The British Ecological Society Annual meeting this year is in Belfast and has started with a very thought-sparking side event on rewilding chaired by journalist Ella McSweeney who did a wonderful job. You can follow the conversation and some insights on twitter following the #WildIreland.
Here, I will condense my thoughts (too many). I would like to start by giving you a definition of ‘rewilding’, especially for those that don’t feel familiar with the term. But, as it turns out, not only there is no definition but also, there is no agreement on what we actually mean by it. So, please bear with me...
As the name implies, rewilding means bringing back some state of wild. Which brings one big question to the table:
what is ‘wild’?
I’d like to believe that wild is a space where nature can thrive and do its things, without being managed. But even on this point, the small panel of 5 seemed to have conflicting ideas, for example that you should maybe still manage in order to increase bio-security and thus avoid invasive ( or range shifting) species from coming in. As a personal thought of someone that is not in the specific research field, I would say that biosecurity and management goes against the idea of wilderness. If we want wild we might also have to deal with consequences of wild such as tiger mosquitoes, and all sort of other species that maybe we are now too accustomed to consider ‘pests’. Remember, that climate is changing and so what is wild now might be different to what was wild centuries ago. (Otherwise we might just want to try and bring back the dinosaurs?)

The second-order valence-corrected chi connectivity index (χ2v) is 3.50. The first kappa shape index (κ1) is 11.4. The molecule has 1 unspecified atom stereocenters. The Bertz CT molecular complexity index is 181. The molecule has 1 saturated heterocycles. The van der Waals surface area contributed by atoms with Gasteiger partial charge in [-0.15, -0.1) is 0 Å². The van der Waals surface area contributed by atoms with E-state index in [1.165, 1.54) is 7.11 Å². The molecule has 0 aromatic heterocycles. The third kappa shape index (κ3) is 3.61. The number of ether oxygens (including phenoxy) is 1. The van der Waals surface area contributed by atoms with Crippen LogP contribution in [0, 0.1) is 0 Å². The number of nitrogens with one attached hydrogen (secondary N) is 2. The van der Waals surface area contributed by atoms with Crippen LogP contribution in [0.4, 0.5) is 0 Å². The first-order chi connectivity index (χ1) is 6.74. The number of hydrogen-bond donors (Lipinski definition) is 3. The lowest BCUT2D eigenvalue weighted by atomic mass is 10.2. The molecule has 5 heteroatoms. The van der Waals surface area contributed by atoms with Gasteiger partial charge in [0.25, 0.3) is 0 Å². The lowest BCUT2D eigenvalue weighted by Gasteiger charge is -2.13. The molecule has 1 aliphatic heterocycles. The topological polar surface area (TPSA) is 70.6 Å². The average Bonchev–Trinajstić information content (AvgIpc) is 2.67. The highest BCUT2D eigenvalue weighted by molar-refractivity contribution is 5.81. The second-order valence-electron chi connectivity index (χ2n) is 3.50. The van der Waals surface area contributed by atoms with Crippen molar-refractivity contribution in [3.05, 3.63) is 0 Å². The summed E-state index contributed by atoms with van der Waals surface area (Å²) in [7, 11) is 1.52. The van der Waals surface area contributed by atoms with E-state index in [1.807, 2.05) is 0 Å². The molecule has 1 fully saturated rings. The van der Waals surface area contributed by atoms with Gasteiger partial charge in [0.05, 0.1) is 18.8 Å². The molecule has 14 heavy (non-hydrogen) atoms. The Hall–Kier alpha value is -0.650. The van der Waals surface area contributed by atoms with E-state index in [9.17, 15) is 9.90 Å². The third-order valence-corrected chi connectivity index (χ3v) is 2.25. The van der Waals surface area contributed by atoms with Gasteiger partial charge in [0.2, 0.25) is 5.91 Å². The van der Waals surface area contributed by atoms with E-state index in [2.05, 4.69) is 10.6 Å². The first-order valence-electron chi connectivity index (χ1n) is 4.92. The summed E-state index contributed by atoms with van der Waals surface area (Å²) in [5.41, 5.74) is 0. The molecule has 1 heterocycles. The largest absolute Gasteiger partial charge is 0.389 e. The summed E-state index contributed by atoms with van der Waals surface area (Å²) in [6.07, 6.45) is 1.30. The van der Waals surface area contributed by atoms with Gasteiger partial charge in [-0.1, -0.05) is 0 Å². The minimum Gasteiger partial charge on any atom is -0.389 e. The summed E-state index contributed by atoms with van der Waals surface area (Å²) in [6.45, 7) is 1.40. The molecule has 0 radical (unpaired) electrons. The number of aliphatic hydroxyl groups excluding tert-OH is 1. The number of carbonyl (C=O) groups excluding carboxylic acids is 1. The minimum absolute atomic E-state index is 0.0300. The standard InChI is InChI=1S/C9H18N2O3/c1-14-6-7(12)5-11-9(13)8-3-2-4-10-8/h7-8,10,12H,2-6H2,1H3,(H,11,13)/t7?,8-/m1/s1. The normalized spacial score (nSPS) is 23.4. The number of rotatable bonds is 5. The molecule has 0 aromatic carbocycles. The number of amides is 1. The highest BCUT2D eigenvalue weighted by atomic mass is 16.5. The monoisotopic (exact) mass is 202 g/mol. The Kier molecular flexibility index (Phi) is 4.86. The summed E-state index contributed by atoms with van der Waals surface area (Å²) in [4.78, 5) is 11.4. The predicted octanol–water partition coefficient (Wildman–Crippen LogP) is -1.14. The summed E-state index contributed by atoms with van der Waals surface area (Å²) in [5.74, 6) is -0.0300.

Rewilding can therefore be much more than a simple ecological exercise, but needs to take in account sociological aspects. Or does it? If we take in account humans as something different than wild then we step out from our role as species to step up into an imaginary podium where we can make decisions.
But the truth is that if nature is in the state that it is, it is because we made decisions in the past. So we have to make decisions to return it to a better state. You see where the paradoxes are? But maybe, we can decide just to step back and watch, or we can make more ‘invasive’ decisions such as species reintroduction..
Species reintroduction is in itself a whole set of question marks. With the biggest one:
‘What are we reintroducing?’
Many of you have probably heard of the success stories of the wolf reintroduction in Yellowstone and for sure think the answer is to reintroduce apex predator and take a top-down approach and then biodiversity will flourish and it will all work out…
Well. Think a bit deeper. While talks of reintroduction of these big charismatic species (they are indeed beautiful, don’t get me wrong, I do love them) have been going around, we will have to remember that the places like Ireland are a well different scenario in terms of size (much smaller), population density (much higher) and farmed area (think of all of the sheep that you see as you drive around, maybe wolf paradise but not the best scenario for the farmers).
Of course, you might say that the deers are growing in number so the wolves might help, and I agree that there are some very convincing arguments for it. but there are otherwise convincing arguments against it too. And at this stage is not even clear how many, from where and how to transport them back.
One of the solutions that has been proposed and one that I agree with more at this stage is a soft rewilding - stop thinking in terms of tidiness. wild is messy. Wild is gardens with complex vegetation layers where animals small and large can nest and processes can move. Let just start our rewilding by stop turfing our gardens. But of course, this will bring back also ugly spiders and slimy snails and unless a wolf boards a ferry we will not have sight of this majestic furry creature for a while at least… (open the boarders and maybe a wolf will hide in a truck to come over?).
Where you at this BES event? What were your take on it?
Do you have ideas about rewilding?
let me know below!
Disclaimer: some posts may contain affiliate links. At no extra costs to you, buying through the link will help me in this blogging journey!